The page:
Is there a better commitment mechanism than cross-listings for emerging-economy firms? Evidence from Mexico
The last decade of work in corporate governance has shown that weak legal institutions at the country level hinder firms in emerging economies from accessing finance and technology affordably. To attract outside resources, these firms must often use external commitments for repayment. Research suggests that a common commitment mechanism is to borrow US securities laws, which involves listing the emerging economy firm's shares on a US exchange. This paper uses a quasi-natural experiment from Mexico to examine the conditions under which forming a strategic alliance with a foreign multinational firm is actually a superior mechanism for ensuring good corporate governance.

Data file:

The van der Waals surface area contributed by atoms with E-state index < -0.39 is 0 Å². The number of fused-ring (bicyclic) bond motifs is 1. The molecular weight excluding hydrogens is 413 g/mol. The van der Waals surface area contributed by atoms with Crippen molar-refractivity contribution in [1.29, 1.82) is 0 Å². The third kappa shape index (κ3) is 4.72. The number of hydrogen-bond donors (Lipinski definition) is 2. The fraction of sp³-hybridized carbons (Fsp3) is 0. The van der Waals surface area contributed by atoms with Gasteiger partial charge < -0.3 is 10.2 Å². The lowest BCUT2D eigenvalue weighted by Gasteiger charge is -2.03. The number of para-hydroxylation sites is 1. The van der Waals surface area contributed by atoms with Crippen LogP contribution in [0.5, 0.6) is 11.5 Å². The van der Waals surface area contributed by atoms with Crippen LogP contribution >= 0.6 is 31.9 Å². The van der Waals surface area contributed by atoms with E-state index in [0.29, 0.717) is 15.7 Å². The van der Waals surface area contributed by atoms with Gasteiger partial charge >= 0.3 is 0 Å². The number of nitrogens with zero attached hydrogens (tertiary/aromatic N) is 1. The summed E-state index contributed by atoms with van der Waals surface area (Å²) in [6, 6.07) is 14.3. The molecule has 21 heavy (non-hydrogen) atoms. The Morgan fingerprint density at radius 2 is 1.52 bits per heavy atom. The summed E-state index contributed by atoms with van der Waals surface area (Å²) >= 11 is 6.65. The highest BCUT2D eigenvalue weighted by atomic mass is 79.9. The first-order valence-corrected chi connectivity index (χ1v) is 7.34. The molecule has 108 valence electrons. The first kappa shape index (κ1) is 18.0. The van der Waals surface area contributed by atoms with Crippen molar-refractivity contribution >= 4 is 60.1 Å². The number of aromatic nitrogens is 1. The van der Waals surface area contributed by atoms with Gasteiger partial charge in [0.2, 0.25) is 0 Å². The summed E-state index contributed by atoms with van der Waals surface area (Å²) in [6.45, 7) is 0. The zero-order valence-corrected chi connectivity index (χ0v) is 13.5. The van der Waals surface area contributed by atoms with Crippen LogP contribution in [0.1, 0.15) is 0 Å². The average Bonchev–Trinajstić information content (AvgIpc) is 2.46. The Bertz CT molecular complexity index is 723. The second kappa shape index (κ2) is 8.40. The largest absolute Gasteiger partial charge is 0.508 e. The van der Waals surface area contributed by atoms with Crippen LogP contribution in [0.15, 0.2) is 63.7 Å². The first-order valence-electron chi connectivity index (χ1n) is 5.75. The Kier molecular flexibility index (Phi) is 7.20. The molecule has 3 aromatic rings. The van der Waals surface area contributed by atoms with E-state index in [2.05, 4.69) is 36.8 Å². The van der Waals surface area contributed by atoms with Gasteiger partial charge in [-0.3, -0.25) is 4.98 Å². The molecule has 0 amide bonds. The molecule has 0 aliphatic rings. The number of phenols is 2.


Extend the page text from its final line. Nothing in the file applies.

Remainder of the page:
Volume (Year): 40 (2009)
Issue (Month): 7 (September)
|Contact details of provider:|| Web page: http://www.palgrave-journals.com/ |
|Order Information:|| Postal: Palgrave Macmillan Journals, Subscription Department, Houndmills, Basingstoke, Hampshire RG21 6XS, UK|
Web: http://www.palgrave-journals.com/pal/subscribe/index.html Email:
When requesting a correction, please mention this item's handle: RePEc:pal:jintbs:v:40:y:2009:i:7:p:1171-1191. See general information about how to correct material in RePEc.
For technical questions regarding this item, or to correct its authors, title, abstract, bibliographic or download information, contact: (Daniel Foley)
If references are entirely missing, you can add them using this form.